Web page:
The Indian unit of German auto component maker Bosch is working on technology that would help vehicles meet the Bharat Stage-VI (BS-VI) emission standards, which will come into effect from April 2020.
While such technology is available in Europe, the company feels it’s a huge challenge to make it compatible with Indian driving conditions.
Bharat Stage emission standards have been established by the Indian government to keep a check on air pollutants coming out of motor vehicles. India has for many years been criticised for not controlling the pollutants at the source.
The ministry of road transport, in September last year, notified that all vehicles manufactured on or after April 1, 2020 should meet BS-VI emission norms. The Supreme Court recently banned the sale and registration of any vehicle that is of BS-III emission standard from April 1.
Prakash Balekundri, deputy general manager of Intellectual Property Services, said it would be a challenge to make the technology adapt to Indian driving conditions.
“Technology may be available in Europe, but that has to work in Indian conditions. So, a lot of innovations have to happen for meeting this emission standard. It has become a focus topic,” said Balekundri, who leads Bosch initiative in generating intellectual property in the firm.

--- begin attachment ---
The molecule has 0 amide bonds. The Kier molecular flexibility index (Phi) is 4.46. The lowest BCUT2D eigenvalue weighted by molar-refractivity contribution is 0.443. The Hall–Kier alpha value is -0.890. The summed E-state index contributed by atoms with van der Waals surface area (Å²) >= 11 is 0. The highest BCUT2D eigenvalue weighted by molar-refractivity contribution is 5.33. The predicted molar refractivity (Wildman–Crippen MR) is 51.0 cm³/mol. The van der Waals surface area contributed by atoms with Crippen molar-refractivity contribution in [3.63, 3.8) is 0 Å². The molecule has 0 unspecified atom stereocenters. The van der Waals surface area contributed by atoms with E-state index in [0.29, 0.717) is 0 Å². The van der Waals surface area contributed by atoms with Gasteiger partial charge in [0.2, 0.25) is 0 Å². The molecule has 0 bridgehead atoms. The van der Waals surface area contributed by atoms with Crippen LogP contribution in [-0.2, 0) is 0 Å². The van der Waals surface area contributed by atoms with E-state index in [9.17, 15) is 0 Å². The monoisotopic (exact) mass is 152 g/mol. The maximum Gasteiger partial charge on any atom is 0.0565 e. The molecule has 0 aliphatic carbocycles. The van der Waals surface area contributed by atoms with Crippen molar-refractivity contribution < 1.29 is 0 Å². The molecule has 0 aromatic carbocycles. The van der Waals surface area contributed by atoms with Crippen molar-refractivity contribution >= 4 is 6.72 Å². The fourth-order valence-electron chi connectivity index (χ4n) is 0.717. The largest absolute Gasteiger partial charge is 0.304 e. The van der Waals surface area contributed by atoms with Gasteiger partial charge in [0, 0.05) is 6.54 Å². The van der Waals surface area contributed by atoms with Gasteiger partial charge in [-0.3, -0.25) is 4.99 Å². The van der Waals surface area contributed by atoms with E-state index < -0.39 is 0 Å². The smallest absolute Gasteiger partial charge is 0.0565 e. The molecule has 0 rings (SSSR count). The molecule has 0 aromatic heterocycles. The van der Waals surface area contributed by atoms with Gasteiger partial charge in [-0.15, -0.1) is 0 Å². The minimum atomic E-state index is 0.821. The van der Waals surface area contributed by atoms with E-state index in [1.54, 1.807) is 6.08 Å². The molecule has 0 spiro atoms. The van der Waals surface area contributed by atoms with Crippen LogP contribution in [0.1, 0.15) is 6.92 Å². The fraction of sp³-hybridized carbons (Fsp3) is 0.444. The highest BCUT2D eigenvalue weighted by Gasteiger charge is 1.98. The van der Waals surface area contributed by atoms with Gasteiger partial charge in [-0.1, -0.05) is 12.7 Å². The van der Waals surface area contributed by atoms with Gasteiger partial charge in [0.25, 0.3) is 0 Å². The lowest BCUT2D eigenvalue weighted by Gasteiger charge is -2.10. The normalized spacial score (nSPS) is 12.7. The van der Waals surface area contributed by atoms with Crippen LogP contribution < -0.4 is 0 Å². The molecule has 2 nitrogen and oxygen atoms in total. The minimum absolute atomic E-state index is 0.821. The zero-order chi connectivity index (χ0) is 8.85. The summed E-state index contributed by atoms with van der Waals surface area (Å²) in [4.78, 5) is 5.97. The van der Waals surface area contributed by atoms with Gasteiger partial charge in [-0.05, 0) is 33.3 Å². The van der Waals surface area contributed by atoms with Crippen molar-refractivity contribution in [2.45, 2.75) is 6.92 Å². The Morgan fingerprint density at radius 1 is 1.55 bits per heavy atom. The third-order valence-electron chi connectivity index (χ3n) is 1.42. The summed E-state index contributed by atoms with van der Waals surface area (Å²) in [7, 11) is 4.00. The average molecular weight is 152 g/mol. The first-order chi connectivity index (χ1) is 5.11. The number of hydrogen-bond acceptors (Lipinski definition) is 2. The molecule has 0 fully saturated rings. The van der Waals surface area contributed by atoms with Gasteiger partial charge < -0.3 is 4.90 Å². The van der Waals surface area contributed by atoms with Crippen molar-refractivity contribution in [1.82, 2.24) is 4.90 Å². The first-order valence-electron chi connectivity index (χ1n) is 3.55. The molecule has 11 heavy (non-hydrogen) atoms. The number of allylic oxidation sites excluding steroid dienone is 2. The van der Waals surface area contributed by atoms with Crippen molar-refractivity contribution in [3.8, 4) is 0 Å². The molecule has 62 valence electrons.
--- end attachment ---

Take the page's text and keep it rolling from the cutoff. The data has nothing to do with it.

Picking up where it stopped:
The main difference will be driving conditions and the fuel quality. All these emission standards are speed-dependent. If the technology has to work, the vehicle has to reach a certain temperature and for that, there has to be a certain speed, he explained.
“If we look at vehicle speed in the cities, it is hardly 5 to 10 kmph, and most of our time is spent on roads. So, how do we meet those emission standards at such low speeds. That is a major challenge,” said Balekundri.
Bosch has nearly a third of its global research and development (R&D) workforce, or 18,000 people, in India, who are building a combination of products for automobiles, agriculture and transport management. Bosch says that along with the BS-VI emission standard research, the two-wheeler projects for better engine performance are gaining momentum.
“Two-wheelers have become a very important project because the market is very huge in India and China. In other countries, such as Indonesia and Thailand, as well, a lot of innovations are going on in two-wheeler projects,” said Balekundri.
The Bosch India Unit has filed over 4,000 patents for various innovations in the automobile space. Along with the BS-VI emission standards, there is also an increased focus on innovation in the space of car infotainment.
“These days, the business data is getting associated with the geo data. The location brings a lot of intelligence to the data, so developing specific algorithms in this area is what Bosch is looking at. We were trying to see how we can make driving more convenient, how can you reach a particular destination faster or how you can get associated with a point of interest of your choice,” said Sreeja Arunkumar, expert geographical information systems, Bosch India, who is credited with having the maximum patents to her credit.